Pay your way
By SEAN DOUGLAS Thursday, October 10 2013
THE withdrawal of an Independent Liberal Party (ILP) candidate from the October 21 local government elections, over a funding row, has thrown the spotlight on the question of who must finance election campaigns in TT - the candidate or the party?
Arnott Daniel, ILP candidate for East Dry River in the Port-of-Spain City Corporation, has had his nomination withdrawn due to a clash with the party on campaign-funding, he told Newsday yesterday. Accompanied by his wife and campaign manager, Natasha, Daniel said he had spent $1,500 from his own pocket to start his campaign but had never been reimbursed by the ILP. He said he had submitted a request for reimbursement but it had fallen on deaf ears.
Asked if they had any receipts to submit to the ILP, Natasha said many of the costs were for items paid for locally for which receipts would not usually be issued, such as paying a driver or buying beverages/snacks for residents. ILP chairman Robin Montano told Newsday the party had made it very clear from the beginning that each candidate would have to fund his/her own campaign. “Every single person screened by the ILP was asked if they could do their own funding,” insisted Montano. “From the very beginning they were told in advance that no funding was available. That’s a fact.”
Newsday asked the PNM and UNC how their candidates are funded. PNM PRO, Faris Al-Rawi, said PNM candidates are funded by a two-pronged or bifurcated approach. “Firstly the central party raises campaign financing through donations, membership dues, rents and receipts, and transparent exercises such as car-raffles and other party events,” he said. “Secondly, the campaign manager of a candidate coordinates the raising of funds locally through constituency or electoral-seat events.” Al-Rawi said the PNM can easily point to the number of boat rides and other fund-raising events that each candidate has successfully promoted from April, when candidates were selected, to date.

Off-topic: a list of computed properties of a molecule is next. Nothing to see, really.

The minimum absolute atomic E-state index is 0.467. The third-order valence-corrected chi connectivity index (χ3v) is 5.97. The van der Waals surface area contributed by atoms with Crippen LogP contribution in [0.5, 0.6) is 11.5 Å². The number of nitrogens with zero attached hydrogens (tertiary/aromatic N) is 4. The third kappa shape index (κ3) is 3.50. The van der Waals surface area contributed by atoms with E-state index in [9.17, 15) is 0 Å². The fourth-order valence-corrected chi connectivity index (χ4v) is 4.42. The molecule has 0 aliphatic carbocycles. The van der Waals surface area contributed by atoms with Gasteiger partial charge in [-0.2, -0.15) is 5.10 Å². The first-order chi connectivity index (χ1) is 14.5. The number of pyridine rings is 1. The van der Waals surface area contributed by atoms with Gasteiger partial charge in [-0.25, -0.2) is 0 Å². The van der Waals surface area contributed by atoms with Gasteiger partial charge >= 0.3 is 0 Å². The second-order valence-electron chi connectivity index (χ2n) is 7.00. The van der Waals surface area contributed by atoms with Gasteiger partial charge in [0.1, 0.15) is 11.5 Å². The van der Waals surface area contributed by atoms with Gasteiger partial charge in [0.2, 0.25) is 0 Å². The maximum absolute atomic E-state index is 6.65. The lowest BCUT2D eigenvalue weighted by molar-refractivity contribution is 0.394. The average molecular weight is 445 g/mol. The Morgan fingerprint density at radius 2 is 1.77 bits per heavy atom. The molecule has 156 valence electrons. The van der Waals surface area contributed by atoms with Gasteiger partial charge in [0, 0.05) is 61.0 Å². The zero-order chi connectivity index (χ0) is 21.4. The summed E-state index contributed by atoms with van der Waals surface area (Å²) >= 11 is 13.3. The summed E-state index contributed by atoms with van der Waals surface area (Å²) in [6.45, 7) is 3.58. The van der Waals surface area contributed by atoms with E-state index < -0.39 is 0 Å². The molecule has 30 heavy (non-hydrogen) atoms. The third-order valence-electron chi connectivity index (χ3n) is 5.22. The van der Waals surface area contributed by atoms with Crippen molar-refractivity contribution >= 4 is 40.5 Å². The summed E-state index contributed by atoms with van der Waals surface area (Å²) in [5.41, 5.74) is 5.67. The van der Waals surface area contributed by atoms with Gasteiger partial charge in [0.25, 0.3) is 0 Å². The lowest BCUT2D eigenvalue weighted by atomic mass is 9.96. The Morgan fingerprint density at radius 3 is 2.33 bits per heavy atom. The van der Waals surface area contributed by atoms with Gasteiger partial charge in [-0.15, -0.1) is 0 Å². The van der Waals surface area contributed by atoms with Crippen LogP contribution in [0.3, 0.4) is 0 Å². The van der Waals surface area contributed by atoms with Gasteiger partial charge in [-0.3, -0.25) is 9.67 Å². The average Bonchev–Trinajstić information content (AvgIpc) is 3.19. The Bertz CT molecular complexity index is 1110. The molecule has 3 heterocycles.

“So we are very well-organised and accustomed to this process. We have a structure. We are in this 57 years.” He said if any individual candidate has his/her own access to funding, then that could ramp up the quality of his/her campaign. Al-Rawi scoffed that he has heard that many ILP candidates are complaining about having to pay their $2,500 election deposit.
UNC chairman, Khadijah Ameen, said each UNC candidate is told at his/her screening that he/she must fund their own campaign, but that in practice much help materialises from businesses and supporters within the local community. “At our screening committee we ask every person how much their campaign will cost and how they will fund it,” she said. “Some have savings, some have business backgrounds, or their family will assist.” She said the UNC then asks the area coordinator to produce a budget for the campaign, noting that many do produce very realistic projections based on the past experience of councillors. Newsday asked if the party helps with funding? “Sometimes we assist, but all candidates are expected to fund their own campaigns,” she replied. “This year we asked every single candidate how much their campaign will cost.”
Yet she recalled that the first time she ran as a councillor in 2003, the UNC had paid her $2,000 election deposit, which was then refunded to the party after her win. She did not get other help from the central party along the campaign but instead got help from local supporters.
“Our campaigns are very, very local,” she replied. “Often businessmen in the community will contribute. For example one businessman provides water for the walkabout. Then there are the banners. I had a guy with a music truck who said, ‘that’s my contribution to the campaign’.”
UNC deputy leader, Dr Roodal Moonilal, also confirmed to Newsday that the party’s candidacies are funded “by candidate and local fund-raising of members and activists”.